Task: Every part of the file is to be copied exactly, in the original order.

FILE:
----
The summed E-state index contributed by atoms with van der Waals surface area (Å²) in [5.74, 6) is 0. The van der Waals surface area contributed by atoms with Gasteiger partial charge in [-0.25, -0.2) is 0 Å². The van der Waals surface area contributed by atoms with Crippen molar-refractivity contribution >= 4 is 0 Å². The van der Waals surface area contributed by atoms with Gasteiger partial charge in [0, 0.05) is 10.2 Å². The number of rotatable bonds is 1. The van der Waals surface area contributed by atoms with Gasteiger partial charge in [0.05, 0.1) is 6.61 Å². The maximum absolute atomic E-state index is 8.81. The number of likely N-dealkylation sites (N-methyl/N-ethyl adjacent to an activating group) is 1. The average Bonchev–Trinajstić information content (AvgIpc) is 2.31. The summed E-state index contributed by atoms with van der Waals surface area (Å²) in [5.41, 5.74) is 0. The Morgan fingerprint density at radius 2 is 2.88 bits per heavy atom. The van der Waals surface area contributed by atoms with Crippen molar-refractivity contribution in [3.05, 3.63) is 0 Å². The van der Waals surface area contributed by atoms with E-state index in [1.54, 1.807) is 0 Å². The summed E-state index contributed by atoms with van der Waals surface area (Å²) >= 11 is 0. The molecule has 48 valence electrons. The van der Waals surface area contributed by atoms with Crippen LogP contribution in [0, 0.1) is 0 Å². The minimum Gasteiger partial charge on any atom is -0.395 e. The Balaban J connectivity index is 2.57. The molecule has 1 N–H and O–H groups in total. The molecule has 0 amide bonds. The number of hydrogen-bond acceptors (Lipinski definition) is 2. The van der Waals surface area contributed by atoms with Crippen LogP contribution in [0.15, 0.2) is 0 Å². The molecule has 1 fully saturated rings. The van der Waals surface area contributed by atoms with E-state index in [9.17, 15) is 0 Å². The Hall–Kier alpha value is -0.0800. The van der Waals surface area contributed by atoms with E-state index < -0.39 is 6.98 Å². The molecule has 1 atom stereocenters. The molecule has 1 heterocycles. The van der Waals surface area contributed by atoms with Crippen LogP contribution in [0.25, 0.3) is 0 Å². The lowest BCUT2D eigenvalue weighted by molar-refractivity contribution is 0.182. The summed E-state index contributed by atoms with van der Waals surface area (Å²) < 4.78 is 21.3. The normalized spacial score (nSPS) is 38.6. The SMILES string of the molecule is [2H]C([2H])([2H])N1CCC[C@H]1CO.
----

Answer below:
The summed E-state index contributed by atoms with van der Waals surface area (Å²) in [5.74, 6) is 0. The van der Waals surface area contributed by atoms with Gasteiger partial charge in [-0.25, -0.2) is 0 Å². The van der Waals surface area contributed by atoms with Crippen molar-refractivity contribution >= 4 is 0 Å². The van der Waals surface area contributed by atoms with Gasteiger partial charge in [0, 0.05) is 10.2 Å². The number of rotatable bonds is 1. The van der Waals surface area contributed by atoms with Gasteiger partial charge in [0.05, 0.1) is 6.61 Å². The maximum absolute atomic E-state index is 8.81. The number of likely N-dealkylation sites (N-methyl/N-ethyl adjacent to an activating group) is 1. The average Bonchev–Trinajstić information content (AvgIpc) is 2.31. The summed E-state index contributed by atoms with van der Waals surface area (Å²) in [5.41, 5.74) is 0. The Morgan fingerprint density at radius 2 is 2.88 bits per heavy atom. The van der Waals surface area contributed by atoms with Crippen molar-refractivity contribution in [3.05, 3.63) is 0 Å². The van der Waals surface area contributed by atoms with E-state index in [1.54, 1.807) is 0 Å². The summed E-state index contributed by atoms with van der Waals surface area (Å²) >= 11 is 0. The molecule has 48 valence electrons. The van der Waals surface area contributed by atoms with Crippen LogP contribution in [0, 0.1) is 0 Å². The minimum Gasteiger partial charge on any atom is -0.395 e. The Balaban J connectivity index is 2.57. The molecule has 1 N–H and O–H groups in total. The molecule has 0 amide bonds. The number of hydrogen-bond acceptors (Lipinski definition) is 2. The van der Waals surface area contributed by atoms with Crippen LogP contribution in [0.15, 0.2) is 0 Å². The molecule has 1 fully saturated rings. The van der Waals surface area contributed by atoms with E-state index in [9.17, 15) is 0 Å². The Hall–Kier alpha value is -0.0800. The van der Waals surface area contributed by atoms with E-state index < -0.39 is 6.98 Å². The molecule has 1 atom stereocenters. The molecule has 1 heterocycles. The van der Waals surface area contributed by atoms with Crippen LogP contribution in [0.25, 0.3) is 0 Å². The lowest BCUT2D eigenvalue weighted by molar-refractivity contribution is 0.182. The summed E-state index contributed by atoms with van der Waals surface area (Å²) < 4.78 is 21.3. The normalized spacial score (nSPS) is 38.6. The SMILES string of the molecule is [2H]C([2H])([2H])N1CCC[C@H]1CO.